3 Mins Read
From a small boot line in the English Midlands to a globally renowned wardrobe staple, Dr. Marten’s boots have endured over the years and remained a popular fashion choice. The brand has kept it’s cool and relevance by producing a line of vegan-friendly boots – which have shot up their sales in recent years. To keep up with the eco-conscious and animal-friendly fashion trend, other brands have similarly started to produce and sell products that appeal to the growing plant-based population.
A spokesperson for Dr. Marten’s told Quartz recently that between 2017 and 2019, the company saw an astonishing 279% increase in the pairs of vegan shoes sold. Since the line was launched in 2011, the company’s global footwear sales have risen by 5%. In using the popular leather substitute polyurethane (PU), which resembles real leather, the company is able to offer options to the growing group of consumers who love the iconic ‘70s subculture bootmaker but are increasingly concerned about animal welfare issues.
There has been a proliferation in the number of vegan-friendly alternatives to animal fashion products on the market – especially due to the raised awareness of animal cruelty. Stella McCartney, for instance, has described her brand as “vegetarian” for ethical reasons. In 2018, Donatella Versace declared “I don’t want to kill animals to make fashion.”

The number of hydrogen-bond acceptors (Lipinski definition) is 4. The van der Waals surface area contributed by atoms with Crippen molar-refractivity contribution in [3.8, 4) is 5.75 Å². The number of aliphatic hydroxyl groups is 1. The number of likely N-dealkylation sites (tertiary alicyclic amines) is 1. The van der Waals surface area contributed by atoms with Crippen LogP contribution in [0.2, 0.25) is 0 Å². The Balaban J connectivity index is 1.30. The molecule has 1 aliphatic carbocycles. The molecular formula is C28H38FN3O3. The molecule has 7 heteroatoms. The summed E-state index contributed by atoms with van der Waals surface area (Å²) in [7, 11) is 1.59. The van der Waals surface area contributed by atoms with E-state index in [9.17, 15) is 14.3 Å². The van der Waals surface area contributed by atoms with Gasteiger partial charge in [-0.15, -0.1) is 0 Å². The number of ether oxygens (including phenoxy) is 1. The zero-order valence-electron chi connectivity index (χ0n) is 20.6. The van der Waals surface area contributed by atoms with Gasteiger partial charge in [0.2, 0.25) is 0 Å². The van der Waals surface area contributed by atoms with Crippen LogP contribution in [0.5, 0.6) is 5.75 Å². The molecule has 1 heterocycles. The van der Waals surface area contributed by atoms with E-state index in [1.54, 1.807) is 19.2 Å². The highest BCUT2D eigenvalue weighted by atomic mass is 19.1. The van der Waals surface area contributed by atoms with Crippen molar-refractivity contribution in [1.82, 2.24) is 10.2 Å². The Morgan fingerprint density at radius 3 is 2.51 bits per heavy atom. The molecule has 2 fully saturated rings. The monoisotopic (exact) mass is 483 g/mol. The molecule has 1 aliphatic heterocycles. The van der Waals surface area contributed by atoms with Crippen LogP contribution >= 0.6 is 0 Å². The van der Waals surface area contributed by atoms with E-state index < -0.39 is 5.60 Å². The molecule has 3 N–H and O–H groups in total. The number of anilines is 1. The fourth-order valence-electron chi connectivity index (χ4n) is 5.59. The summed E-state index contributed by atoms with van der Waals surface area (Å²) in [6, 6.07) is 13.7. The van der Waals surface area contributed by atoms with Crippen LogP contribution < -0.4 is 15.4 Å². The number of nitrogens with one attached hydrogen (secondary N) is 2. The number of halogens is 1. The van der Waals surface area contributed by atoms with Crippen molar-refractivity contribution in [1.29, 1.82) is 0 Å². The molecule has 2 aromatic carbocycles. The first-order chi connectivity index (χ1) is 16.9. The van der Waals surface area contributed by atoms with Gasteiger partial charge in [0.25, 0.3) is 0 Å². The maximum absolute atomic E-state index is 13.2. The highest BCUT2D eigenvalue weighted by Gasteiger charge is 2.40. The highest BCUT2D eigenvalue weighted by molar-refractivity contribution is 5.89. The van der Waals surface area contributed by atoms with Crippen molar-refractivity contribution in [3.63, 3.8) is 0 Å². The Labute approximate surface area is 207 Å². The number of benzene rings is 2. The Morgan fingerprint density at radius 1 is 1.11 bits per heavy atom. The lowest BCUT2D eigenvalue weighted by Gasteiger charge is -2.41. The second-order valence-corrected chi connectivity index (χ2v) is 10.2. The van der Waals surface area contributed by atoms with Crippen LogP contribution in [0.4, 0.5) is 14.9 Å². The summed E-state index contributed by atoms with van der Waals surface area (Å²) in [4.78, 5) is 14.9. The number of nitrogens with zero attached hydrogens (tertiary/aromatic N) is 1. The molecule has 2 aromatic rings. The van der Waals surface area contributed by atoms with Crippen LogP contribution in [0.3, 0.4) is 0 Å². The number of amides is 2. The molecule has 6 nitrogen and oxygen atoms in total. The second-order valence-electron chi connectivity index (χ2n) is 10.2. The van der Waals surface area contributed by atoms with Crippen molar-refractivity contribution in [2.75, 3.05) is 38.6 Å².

However, whether leather alternatives are eco-friendly are another matter altogether. Though rid of the harm to animals associated with leather and other animal-based products, widely-used alternatives such as PU and PVC are plastic and petroleum-based. While PVC produces toxic chlorine and emits dioxins into the environment, the raw materials to make PU comes from fossil fuels.
Some brands have therefore shifted away from traditional leather alternatives to greener substitutes made from agricultural waste. Apple leather, for instance, combines the waste from Italian apples with PU and is used to make the trendy chunky sneakers from Italian brand Womsh. These use less water, help tackle food waste, and emits fewer greenhouse gas emissions than pure synthetics. But because they are more costly to manufacture, and the quality remains uneven, other brands are still mostly sticking to environmentally damaging leather alternatives for now.
While we are still some steps away from a widely commercially adopted planet-and-animal-friendly leather alternative, we can be hopeful that consumers can drive the push. Indeed, a 2018 Nielsen report indicates that the market demands companies to care about the environment as well as the community. In this era of sustainability, textile manufacturers and fashion companies must develop products that take these into consideration in order to stay relevant.
Lead image courtesy of Dr. Martens.